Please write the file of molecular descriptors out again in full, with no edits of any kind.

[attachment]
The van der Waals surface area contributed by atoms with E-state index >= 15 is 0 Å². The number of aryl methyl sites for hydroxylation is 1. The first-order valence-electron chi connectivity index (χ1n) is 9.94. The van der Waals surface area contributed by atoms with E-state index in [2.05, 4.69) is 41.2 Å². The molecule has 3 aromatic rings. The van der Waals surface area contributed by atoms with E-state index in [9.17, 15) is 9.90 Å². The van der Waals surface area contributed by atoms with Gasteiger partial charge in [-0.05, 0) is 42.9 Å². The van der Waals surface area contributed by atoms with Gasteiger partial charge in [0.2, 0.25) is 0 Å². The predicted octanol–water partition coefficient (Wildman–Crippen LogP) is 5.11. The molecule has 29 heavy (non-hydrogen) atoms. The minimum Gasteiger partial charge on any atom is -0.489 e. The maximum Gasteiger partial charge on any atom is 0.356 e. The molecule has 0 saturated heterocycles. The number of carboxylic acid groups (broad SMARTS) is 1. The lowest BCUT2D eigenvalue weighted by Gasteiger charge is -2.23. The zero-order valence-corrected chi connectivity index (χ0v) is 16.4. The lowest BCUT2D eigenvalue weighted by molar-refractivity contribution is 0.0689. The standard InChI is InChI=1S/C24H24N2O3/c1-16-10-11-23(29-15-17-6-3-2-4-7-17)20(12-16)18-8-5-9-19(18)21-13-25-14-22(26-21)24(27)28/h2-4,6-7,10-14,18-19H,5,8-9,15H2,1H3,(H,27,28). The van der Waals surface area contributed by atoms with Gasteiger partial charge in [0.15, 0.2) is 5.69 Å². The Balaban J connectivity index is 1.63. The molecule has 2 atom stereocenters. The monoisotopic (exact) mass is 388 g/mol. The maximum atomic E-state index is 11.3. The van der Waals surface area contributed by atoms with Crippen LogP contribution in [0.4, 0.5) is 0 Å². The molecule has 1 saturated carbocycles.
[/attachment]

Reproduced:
The van der Waals surface area contributed by atoms with E-state index >= 15 is 0 Å². The number of aryl methyl sites for hydroxylation is 1. The first-order valence-electron chi connectivity index (χ1n) is 9.94. The van der Waals surface area contributed by atoms with E-state index in [2.05, 4.69) is 41.2 Å². The molecule has 3 aromatic rings. The van der Waals surface area contributed by atoms with E-state index in [9.17, 15) is 9.90 Å². The van der Waals surface area contributed by atoms with Gasteiger partial charge in [-0.05, 0) is 42.9 Å². The van der Waals surface area contributed by atoms with Gasteiger partial charge in [0.2, 0.25) is 0 Å². The predicted octanol–water partition coefficient (Wildman–Crippen LogP) is 5.11. The molecule has 29 heavy (non-hydrogen) atoms. The minimum Gasteiger partial charge on any atom is -0.489 e. The maximum Gasteiger partial charge on any atom is 0.356 e. The molecule has 0 saturated heterocycles. The number of carboxylic acid groups (broad SMARTS) is 1. The lowest BCUT2D eigenvalue weighted by Gasteiger charge is -2.23. The zero-order valence-corrected chi connectivity index (χ0v) is 16.4. The lowest BCUT2D eigenvalue weighted by molar-refractivity contribution is 0.0689. The standard InChI is InChI=1S/C24H24N2O3/c1-16-10-11-23(29-15-17-6-3-2-4-7-17)20(12-16)18-8-5-9-19(18)21-13-25-14-22(26-21)24(27)28/h2-4,6-7,10-14,18-19H,5,8-9,15H2,1H3,(H,27,28). The van der Waals surface area contributed by atoms with Gasteiger partial charge in [0.15, 0.2) is 5.69 Å². The Balaban J connectivity index is 1.63. The molecule has 2 atom stereocenters. The monoisotopic (exact) mass is 388 g/mol. The maximum atomic E-state index is 11.3. The van der Waals surface area contributed by atoms with Crippen LogP contribution in [0.4, 0.5) is 0 Å². The molecule has 1 saturated carbocycles.